Posts Tagged ‘ career ’

Editing my life.

Don Miller wrote about this in his book A Million Miles in a Thousand Years. He was approached by some folks who wanted to make a movie out of his last famous book, Blue Like Jazz, and he wrote about the experience and the different things he learned along the way.

This has been something of the journey I’ve taken over the last year – taking a step back to rethink where my life is going and looking at different options. Learning to be more intentional about what I choose to be involved in. Reading and hearing about what it means to be a leader, even if it might be a little premature.

I’ve thought about many different options during this time, but made moves mostly in two directions – back to accounting/finance and toward vocational ministry. I’m praying for guidance and letting God take over from there.

What I’d really like to try is working at a restaurant or a cafe somewhere, but that wouldn’t be a good look on my resume. And hey, if the hours aren’t too bad where I end up, I may try doing that part-time.

But maybe this is all just a part of growing up – deciding what paths to close the door on and what paths to continue on.

 

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What part is the grass?

It’s been said that the grass is always greener on the other side, but what part of the experience is the grass? What’s the part that looks better but is actually the same? Maybe it differs depending on the situation.

Some things that may be grass:

  • People
  • Routines
  • Responsibilities
  • Daily tasks
  • Freedom

But there are things that can actually be better:

  • People to learn from
  • Experiences to benefit from
  • Projects to be a part of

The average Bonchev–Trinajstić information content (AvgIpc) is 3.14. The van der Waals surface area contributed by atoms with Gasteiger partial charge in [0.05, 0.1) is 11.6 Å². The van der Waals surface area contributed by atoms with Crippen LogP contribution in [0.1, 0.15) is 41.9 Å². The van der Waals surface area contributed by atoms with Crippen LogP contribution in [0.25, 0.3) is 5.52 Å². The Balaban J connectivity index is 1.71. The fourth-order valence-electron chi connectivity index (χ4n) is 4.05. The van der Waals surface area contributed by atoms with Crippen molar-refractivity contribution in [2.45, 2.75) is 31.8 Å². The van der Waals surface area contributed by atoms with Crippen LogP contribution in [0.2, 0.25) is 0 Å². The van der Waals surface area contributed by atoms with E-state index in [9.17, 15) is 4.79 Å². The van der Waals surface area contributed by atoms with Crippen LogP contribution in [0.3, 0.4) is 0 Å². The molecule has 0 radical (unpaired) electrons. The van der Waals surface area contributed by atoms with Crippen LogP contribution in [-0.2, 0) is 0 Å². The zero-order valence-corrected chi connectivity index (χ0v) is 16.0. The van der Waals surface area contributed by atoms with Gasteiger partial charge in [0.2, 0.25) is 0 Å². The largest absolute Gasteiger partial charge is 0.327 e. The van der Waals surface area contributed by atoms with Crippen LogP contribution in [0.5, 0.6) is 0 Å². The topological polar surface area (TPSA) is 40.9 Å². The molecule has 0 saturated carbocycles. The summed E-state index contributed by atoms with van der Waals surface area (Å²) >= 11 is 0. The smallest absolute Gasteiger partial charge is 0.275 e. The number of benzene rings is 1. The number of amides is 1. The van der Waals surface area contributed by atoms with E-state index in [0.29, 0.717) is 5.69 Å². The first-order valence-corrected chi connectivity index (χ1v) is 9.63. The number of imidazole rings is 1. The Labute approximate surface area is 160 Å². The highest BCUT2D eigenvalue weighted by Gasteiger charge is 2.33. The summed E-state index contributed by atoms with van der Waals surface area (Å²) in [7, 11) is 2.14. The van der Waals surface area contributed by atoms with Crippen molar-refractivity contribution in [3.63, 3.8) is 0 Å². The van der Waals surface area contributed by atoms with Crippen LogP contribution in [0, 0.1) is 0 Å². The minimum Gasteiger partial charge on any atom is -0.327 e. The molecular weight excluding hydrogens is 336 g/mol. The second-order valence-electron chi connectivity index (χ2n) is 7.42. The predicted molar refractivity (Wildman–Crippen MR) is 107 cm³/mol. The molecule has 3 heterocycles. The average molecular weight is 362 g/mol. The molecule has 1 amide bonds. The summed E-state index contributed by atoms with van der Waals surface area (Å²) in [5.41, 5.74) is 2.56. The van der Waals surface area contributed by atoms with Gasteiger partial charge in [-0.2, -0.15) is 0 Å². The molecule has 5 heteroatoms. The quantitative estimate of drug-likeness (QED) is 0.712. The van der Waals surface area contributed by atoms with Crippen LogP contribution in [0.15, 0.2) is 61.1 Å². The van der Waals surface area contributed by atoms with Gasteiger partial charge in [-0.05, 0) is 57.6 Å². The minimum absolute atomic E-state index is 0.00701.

• Vision to move forward with
  • Risks to take

At the end of it, though, maybe the only way to tell is to  go to the other side and see. Maybe stepping into uncertainty isn’t such a bad thing.

“I miss unemployment”

That’s the response I got from a friend recently when I asked him how he was doing. And unfortunately, I’m afraid he’s not the only one.

A bunch of folks in my generation have found themselves in a crummy position. Some of us are out of work and striving to get by. Others are employed, but in less-than-ideal conditions that cause just enough pain to notice but provide just enough comfort to keep us there.

But this isn’t true of all the people in our generation. Others have seen the tough conditions as opportunities to shine and thrive, and are kicking butt doing jobs the rest of us wish we knew how to get. What’s the secret?

But first, perhaps we ought to examine the attitudes my friend and others like him seem to have adopted. Missing unemployment. Missing not having a job title and description. Missing being free, albeit possibly broke.

When we were students, right or wrong, we were defined by our majors; as adults, then, we feel defined by our jobs. Our day jobs.

But although it’s second nature, the whole idea of defining a person by his/her degree or job description is the factory mindset at work. We’re all replaceable cogs in the big corporate machine.

You belong in this part of the machine, nowhere else. If you don’t like it, no problem – we’ll replace you with a different cog. And you can go find a different machine to be a cog in.

I think this mentality is killing us. It’s destroying our individuality. It’s stifling our creativity, our humanity. It’s making us hate work, which when you think about it, is kind of preposterous.

Work is the essence of the human experience. It’s what makes things happen. It’s what changes the world around us. Without work, we’d be like animals. But that’s not what we think about when we drive into the office.

The fact is, many of us still operate like parts of a machine. We learn to do a set of tasks, then we do them over and over again. We start to see our contribution as being a body in a seat rather than a participant in a mission.

Stop. Stop being a cog and start being human. If you don’t like where you’re headed, make a plan and change course. Find what makes you come alive and start working on that.

If you’re not sure where to start, let’s talk.